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Planning for Test Automation

Since Mike Cohn came up with his test automation pyramid in 2003, many teams have found it a useful model to plan their test automation. To take advantage of fast feedback, we need to consider at what level our automation tests should be. When we look at the standard pyramid, Figure 8-7, we see three levels.

Figure 8-7

Figure 8-7 Automation pyramid

The lowest level is the base—the unit tests. When we consider testing, we should try to push the tests as low as they can go for the highest return on investment (ROI) and the quickest feedback.

However, when we have business logic where tests need to be visible to the business, we should use collaborative tools that create tests at the service layer (the API) to specify them in a way that documents system behavior. See Chapter 16, “Test Automation Design Patterns and Approaches,” for more details. It is at this layer that we can automate at the story level so that testing and automation can keep up with the coding.

The top layer of the pyramid consists of the workflow tests through the user interface (UI). If we have a high degree of confidence in the unit tests and the service-level or API-level tests, we can keep these slower, more brittle automated tests to a minimum. See Chapter 15, “Pyramids of Automation,” for more detail on alternative pyramid models.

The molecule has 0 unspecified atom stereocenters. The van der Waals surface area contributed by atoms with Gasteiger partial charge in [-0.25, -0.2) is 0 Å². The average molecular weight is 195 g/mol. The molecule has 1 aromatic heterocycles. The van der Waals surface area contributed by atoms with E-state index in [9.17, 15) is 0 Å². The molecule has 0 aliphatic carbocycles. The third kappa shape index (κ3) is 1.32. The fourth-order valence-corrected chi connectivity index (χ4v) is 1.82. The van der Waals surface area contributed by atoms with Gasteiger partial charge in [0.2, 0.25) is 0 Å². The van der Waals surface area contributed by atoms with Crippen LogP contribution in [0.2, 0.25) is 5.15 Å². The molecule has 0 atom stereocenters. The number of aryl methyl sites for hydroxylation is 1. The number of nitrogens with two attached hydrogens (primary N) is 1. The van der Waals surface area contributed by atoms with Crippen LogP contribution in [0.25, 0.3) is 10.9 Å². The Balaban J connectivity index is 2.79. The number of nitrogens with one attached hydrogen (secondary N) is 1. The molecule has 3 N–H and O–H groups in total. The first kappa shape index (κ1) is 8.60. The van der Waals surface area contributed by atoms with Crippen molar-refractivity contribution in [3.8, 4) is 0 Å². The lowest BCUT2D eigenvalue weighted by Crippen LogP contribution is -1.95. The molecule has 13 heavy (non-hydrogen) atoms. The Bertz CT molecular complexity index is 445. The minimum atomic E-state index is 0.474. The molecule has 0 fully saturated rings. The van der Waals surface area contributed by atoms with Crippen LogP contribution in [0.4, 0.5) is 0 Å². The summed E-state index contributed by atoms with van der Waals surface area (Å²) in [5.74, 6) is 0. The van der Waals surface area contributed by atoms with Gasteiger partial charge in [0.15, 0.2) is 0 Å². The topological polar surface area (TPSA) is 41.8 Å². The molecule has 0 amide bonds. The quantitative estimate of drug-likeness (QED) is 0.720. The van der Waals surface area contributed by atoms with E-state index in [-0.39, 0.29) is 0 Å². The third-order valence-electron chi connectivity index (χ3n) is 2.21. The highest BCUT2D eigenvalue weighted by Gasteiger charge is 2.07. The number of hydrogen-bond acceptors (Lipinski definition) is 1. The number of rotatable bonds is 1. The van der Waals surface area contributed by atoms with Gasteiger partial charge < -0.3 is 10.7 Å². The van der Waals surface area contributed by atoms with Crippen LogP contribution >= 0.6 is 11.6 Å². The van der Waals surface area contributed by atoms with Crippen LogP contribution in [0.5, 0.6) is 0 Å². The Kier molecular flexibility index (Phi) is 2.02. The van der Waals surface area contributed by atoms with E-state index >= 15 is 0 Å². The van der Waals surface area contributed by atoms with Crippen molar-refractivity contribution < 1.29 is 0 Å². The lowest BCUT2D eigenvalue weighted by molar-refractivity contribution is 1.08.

Practices such as guiding development with examples can help define what the best level for the test is. A team’s cadence can be set by how well they plan and execute their automation and how well they understand the level of detail they need. Consider also how to make your automation test runs visible, whether displayed in the continuous integration environment or on a monitor that is in the open.

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